New House, New Rules

Incoming House Speaker John Boehner and his Republican colleagues are acutely aware of public anger over how Congress operates... and plan to do something about it.

"They see a government in Washington that isn't listening, doesn't get it, and frankly the American people think that Washington doesn't really care," Boehner recently said.

And Congressman Jason Chaffetz (R-Utah) says, "I was elected with a mandate to change the status quo. We have to change the way we do business in Washington."

So when Republicans take control of the House, they want to implement some new rules.

"They're going to put everything up on the web and they're gonna give people three days to actually scour through bills, to check all the titles and the sections to see if what the legislators say is in the bill is actually in the bill," says Matt Schlapp, a former political director in the Bush Administration. Tom Schatz of Citizens Against Government Waste says, "It's about time that Congress enters the digital age. Everyone else has their information online. It's accessible, it's easy to understand, and yet Congress for years has refused to let people see what they're doing."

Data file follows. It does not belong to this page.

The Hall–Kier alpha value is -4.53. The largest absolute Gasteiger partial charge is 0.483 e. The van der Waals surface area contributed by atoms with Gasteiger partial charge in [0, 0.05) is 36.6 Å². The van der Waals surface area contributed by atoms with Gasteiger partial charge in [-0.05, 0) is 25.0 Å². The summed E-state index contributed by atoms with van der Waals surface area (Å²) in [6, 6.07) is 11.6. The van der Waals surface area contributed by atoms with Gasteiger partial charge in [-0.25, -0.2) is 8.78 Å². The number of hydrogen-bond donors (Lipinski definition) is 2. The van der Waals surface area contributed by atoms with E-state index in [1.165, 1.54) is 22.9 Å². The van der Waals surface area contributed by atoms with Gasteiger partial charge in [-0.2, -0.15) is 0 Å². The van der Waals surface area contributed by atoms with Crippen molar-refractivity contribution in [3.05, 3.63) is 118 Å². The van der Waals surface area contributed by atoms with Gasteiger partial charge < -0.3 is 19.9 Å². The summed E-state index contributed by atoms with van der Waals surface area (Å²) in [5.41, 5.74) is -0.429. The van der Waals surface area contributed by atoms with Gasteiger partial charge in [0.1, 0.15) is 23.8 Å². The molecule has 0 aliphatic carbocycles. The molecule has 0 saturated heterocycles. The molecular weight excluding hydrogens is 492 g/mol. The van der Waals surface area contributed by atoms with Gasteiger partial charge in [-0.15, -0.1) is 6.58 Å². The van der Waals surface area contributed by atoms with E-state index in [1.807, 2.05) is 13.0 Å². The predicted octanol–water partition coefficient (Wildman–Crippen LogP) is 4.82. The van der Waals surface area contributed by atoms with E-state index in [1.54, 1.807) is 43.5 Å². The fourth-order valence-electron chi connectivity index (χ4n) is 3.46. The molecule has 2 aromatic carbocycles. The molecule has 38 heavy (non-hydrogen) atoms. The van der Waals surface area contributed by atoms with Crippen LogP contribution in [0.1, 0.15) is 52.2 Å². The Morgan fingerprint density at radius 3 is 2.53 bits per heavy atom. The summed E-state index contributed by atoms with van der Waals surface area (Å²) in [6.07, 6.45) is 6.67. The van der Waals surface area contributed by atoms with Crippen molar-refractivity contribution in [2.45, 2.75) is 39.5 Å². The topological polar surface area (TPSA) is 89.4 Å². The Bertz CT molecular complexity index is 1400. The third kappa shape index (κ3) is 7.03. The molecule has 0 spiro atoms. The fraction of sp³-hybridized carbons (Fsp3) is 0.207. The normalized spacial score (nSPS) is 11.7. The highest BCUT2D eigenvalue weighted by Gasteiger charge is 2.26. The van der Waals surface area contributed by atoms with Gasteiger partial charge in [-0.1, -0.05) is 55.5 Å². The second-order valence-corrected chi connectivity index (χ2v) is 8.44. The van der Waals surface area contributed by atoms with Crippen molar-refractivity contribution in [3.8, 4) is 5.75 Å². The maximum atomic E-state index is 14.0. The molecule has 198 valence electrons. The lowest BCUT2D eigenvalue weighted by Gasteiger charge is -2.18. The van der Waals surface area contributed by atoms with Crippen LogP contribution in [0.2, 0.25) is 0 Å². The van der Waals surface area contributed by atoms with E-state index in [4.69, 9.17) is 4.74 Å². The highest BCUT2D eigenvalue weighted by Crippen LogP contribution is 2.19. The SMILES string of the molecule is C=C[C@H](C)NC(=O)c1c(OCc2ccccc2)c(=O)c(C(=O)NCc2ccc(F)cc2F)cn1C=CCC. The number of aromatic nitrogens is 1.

And some Democrats agree, including Congressman Rob Andrews of New Jersey.

"The public certainly should have a minimum of three days to read a bill whether it's in committee or on the floor... so I embrace the idea in the Republican proposal," he said.

In addition to letting everyone see what's in the legislation, they also hope it will inject a little discipline into writing bills in the first place.

"The worst bills are omnibus bills and the last minute bills that get approved. It's almost like watching teenagers cram for an exam," says Schatz. "The less time that is spent thinking about something, the result is always worse."

...Like passing legislation that creates unintended consequences which might have been clear with more scrutiny... or passing legislation that might have uncovered pork barrel spending some lawmaker slipped in without notice.

"It really clears away the smoke from the smoke-filled chambers," says Matt Schlapp, "and does what Nancy Pelosi said she was going to do: I think it helps drain the swamp."

Republicans will also require lawmakers to take another step, says Jason Chaffetz. "When you submit your piece of legislation, you're gonna actually have to cite constitutional authority for that bill."

In fact, Republicans plan to read the constitution on the floor when they return next week.

And that's only the beginning. They also want hearings to expose the details of any regulations proposed by the administration that are not specified in legislation approved by Congress.